Why the Kovalchuk Signing could be a Mistake for the Kings
By Patrick Hoffman
When Ilya Kovlachuk first burst onto the NHL scene, he was a can't miss superstar and was an absolute stud on the ice.
He could put the puck in the net with ease, blow by defenders with tremendous speed, fire lasers past opposing goaltenders, and create offense every time he was on the ice. With the way he started, he had the makings of a future hall of famer.
After the 2012-13 season, Ilya left the NHL to go play in Russia the KHL. For the most part, he was forgotten about quickly by both the league and its fans. Sure, hockey fans may have missed his highlight-reel goals or ability to produce no matter what team he was playing on, but we all moved on to bigger and better things.
Don't look now, but the 35-year-old Russian is back in the show with the Los Angeles Kings after signing a 3-year deal worth $18.5 million with the club. I hate to criticize teams when I have no idea how to make trades or sign players, but to me at least, this seems like a dangerous contract and one that could end up coming back to bite the Kings in the ass.
For starters, the dude is getting old. Sure, when he last played in the NHL, he did not miss many games and when playing in the KHL, he only had to play in 60 games plus the playoffs, so that may have helped him a bit.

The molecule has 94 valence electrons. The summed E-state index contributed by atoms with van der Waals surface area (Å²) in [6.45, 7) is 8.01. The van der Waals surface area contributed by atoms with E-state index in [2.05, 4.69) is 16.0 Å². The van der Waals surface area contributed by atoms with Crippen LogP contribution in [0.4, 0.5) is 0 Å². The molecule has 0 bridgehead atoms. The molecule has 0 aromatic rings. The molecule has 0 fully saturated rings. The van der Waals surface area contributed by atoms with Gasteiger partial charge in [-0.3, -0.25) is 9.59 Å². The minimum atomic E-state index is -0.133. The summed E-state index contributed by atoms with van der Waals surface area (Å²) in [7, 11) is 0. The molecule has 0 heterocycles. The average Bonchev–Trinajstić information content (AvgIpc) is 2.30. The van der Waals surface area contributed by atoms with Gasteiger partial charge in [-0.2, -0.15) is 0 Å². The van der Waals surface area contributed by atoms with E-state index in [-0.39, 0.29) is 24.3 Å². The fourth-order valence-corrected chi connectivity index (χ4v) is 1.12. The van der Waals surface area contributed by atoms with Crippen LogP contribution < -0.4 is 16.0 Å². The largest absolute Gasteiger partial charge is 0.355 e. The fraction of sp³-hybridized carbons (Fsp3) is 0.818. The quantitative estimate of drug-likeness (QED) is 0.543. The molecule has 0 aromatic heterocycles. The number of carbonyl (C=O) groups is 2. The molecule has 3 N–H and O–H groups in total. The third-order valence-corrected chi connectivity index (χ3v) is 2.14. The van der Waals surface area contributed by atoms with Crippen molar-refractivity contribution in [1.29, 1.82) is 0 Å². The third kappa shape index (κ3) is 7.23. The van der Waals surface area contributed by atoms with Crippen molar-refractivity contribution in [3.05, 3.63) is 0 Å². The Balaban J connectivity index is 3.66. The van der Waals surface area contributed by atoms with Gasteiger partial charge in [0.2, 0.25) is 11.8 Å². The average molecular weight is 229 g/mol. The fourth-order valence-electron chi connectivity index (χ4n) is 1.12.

With that said, 35 is 35. Yeah, 35 may be considered young these days, but when it comes to professional sports, that's old. Let's face it - he may be back in the league, but he's already played a few holes deep on the back nine of his career.
Secondly, how will he play in today's NHL? He's been overseas since the 2012-13 season and since then, teams have gotten a lot faster, goalies have gotten better, and players have come into the league much bigger than they used to.
Speaking of the league changing since he last played, it is easy to see that the sport is a young man's game now. Younger players are coming into the league with more hockey knowledge, better adaptation skills, and bigger body frames that are made to withstand the physicality that is especially prevalent in today's game.
Lastly, will Kovalchuk's body be able to withstand a grueling 82-game season? Will he be able to deal with all the travelling that goes along with playing on a Western Conference team?
These are valid questions and with Kovalchuk getting up their in age NHL-wise, the answers to these might end up hurting the Kings in the long run.
Patrick currently covers the NHL here as well as for WTP Sports.
Has previously covered the NHL for Sportsnet.ca, Kukla’s Korner, Spector’s Hockey, About.com, NHL Network Radio blog, TheHockeyNews.com, The Fourth Period, Stan Fischler’s “The Fischler Report”, as well as a slew of others.